NEW YORK (MainStreet) — Last year, the Centers for Medicare and Medicaid Services released a first-ever data report on medical cost disparities among hospitals throughout the country. The report listed the hospital, about 100 common procedures and the average Medicare charge for each. Go for a spinal fusion in Mount Sinai Hospital in New York City and you'll get a bill for $61,106. But head two miles downtown to Lennox Hill Hospital and you'll be billed $112,623 for the same procedure. Head another two miles down to NYU Hospitals Centers and you'll pay a whopping $122,866.
Clearly, all hospital bills are not created equal, but a few websites hope to even the playing field.
When the CMS released its report, it was a mess of hard-to-navigate numbers and figures. Then Opscost.com sprang up. The website organized the CMS's titanic spreadsheets into an easy-to-navigate interface that uses Google Maps, so you can see how much a certain procedure costs at neighboring hospitals at a glance. Users can also submit a bill directly to the website, presumably for the creators to crunch some more numbers.
hThen there's HealthCareBlueBook.com, a for-profit website which has been around since 2009. The site pulls industry data from health care providers and comes up with a "fair price" point for a user's ZIP code. The site offers more than just medical procedures, and expands into mental health, lab tests, dental and medication costs. There's also a free app for Android and iPhone, so you can get a quick look at a fair price point while in the waiting room.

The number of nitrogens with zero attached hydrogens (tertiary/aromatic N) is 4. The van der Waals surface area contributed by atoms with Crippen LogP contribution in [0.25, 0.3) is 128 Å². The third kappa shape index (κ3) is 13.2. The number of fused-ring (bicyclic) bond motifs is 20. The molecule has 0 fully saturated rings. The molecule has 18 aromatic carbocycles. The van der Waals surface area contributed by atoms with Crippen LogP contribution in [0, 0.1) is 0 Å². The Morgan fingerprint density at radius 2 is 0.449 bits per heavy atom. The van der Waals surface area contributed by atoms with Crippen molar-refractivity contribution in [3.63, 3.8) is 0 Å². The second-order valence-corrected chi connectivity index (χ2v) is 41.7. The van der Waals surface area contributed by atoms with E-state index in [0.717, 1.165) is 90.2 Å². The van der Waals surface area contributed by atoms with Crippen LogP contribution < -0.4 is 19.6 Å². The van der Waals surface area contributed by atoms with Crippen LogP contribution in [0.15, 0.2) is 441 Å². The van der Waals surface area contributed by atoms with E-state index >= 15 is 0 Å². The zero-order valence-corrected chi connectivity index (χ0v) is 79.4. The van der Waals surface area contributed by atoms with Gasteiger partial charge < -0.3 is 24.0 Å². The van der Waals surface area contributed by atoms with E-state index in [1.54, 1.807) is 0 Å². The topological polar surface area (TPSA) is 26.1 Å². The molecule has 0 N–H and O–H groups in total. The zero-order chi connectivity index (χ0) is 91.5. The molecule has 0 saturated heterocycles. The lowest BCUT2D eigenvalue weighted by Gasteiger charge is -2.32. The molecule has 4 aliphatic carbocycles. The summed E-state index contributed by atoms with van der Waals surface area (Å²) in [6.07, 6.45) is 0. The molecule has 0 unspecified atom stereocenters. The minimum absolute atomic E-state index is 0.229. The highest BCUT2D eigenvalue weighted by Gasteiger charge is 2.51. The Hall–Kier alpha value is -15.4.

And if you wanted to negotiate a price? There's a website coming out for that, too.
On the horizon, there's Doctible.com. Ajit Viswanathan, the site's co-founder, says the site's best tag line is that it's the "Priceline of health care." The site will have a free option for comparing prices, and another pay option that will use Doctible as an intermediary to negotiate with a health care provider for a lower cost.
"We are removing the discomfort of negotiating over the phone and allow users to submit their offer through our platform and connect with the providers," says Viswanathan.
It's a unique concept—users take a bill and submit it to Doctible, which in turn negotiates with the doctor. If a discount is achieved, Doctibe gets 25% of the savings realized. If the negotiation fails, and there's no discount, then Doctible charges nothing.
Many people don't know that medical bills may be able to be negotiated, and Viswanathan saw that when his brother received a $2,000 medical bill. He told his brother to call the doctor and negotiate, which resulted in a 30% deduction.
"That gave me the realization that people do not have a sense of what the costs are and medical bills are negotiable," says Viswanathan. "I wanted to build a platform and provide a service similar to what I did for my brother."
Doctible is slated to release in beta this April.
--Written by Craig Donofrio for MainStreet